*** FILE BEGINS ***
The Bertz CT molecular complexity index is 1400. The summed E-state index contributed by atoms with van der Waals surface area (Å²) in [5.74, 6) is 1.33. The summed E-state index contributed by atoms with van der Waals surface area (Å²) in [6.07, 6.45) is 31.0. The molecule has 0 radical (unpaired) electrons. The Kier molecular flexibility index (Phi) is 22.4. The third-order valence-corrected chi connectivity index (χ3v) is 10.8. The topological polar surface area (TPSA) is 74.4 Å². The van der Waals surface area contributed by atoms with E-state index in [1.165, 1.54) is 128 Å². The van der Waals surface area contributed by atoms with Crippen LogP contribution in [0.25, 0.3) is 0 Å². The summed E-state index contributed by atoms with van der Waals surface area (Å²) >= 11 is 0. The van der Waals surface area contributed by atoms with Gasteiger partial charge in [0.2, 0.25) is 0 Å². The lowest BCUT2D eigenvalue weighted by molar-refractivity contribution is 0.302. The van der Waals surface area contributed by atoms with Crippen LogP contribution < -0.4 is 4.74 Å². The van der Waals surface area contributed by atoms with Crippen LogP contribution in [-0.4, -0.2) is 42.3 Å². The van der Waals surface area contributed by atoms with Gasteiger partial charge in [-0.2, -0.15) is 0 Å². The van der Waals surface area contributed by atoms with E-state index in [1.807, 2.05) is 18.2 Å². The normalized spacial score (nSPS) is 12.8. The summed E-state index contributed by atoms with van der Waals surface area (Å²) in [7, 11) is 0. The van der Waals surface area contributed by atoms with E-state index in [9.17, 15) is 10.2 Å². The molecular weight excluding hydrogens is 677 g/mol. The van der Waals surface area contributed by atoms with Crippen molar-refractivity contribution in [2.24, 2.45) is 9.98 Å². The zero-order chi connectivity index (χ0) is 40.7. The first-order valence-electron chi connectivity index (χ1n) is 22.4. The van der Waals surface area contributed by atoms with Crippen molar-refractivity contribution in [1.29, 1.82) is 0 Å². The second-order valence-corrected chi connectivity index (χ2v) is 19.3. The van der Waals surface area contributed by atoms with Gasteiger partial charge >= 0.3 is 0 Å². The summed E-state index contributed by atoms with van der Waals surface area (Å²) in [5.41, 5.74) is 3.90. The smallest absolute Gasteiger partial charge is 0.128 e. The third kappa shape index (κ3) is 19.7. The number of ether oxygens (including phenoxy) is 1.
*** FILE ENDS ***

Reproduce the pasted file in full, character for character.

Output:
The Bertz CT molecular complexity index is 1400. The summed E-state index contributed by atoms with van der Waals surface area (Å²) in [5.74, 6) is 1.33. The summed E-state index contributed by atoms with van der Waals surface area (Å²) in [6.07, 6.45) is 31.0. The molecule has 0 radical (unpaired) electrons. The Kier molecular flexibility index (Phi) is 22.4. The third-order valence-corrected chi connectivity index (χ3v) is 10.8. The topological polar surface area (TPSA) is 74.4 Å². The van der Waals surface area contributed by atoms with E-state index in [1.165, 1.54) is 128 Å². The van der Waals surface area contributed by atoms with Crippen LogP contribution in [0.25, 0.3) is 0 Å². The summed E-state index contributed by atoms with van der Waals surface area (Å²) >= 11 is 0. The van der Waals surface area contributed by atoms with Gasteiger partial charge in [0.2, 0.25) is 0 Å². The lowest BCUT2D eigenvalue weighted by molar-refractivity contribution is 0.302. The van der Waals surface area contributed by atoms with Crippen LogP contribution < -0.4 is 4.74 Å². The van der Waals surface area contributed by atoms with Crippen LogP contribution in [-0.4, -0.2) is 42.3 Å². The van der Waals surface area contributed by atoms with Gasteiger partial charge in [-0.2, -0.15) is 0 Å². The van der Waals surface area contributed by atoms with E-state index in [1.807, 2.05) is 18.2 Å². The normalized spacial score (nSPS) is 12.8. The summed E-state index contributed by atoms with van der Waals surface area (Å²) in [7, 11) is 0. The van der Waals surface area contributed by atoms with E-state index in [9.17, 15) is 10.2 Å². The molecular weight excluding hydrogens is 677 g/mol. The van der Waals surface area contributed by atoms with Crippen molar-refractivity contribution in [2.24, 2.45) is 9.98 Å². The zero-order chi connectivity index (χ0) is 40.7. The first-order valence-electron chi connectivity index (χ1n) is 22.4. The van der Waals surface area contributed by atoms with Crippen molar-refractivity contribution in [1.29, 1.82) is 0 Å². The second-order valence-corrected chi connectivity index (χ2v) is 19.3. The van der Waals surface area contributed by atoms with Gasteiger partial charge >= 0.3 is 0 Å². The summed E-state index contributed by atoms with van der Waals surface area (Å²) in [5.41, 5.74) is 3.90. The smallest absolute Gasteiger partial charge is 0.128 e. The third kappa shape index (κ3) is 19.7. The number of ether oxygens (including phenoxy) is 1.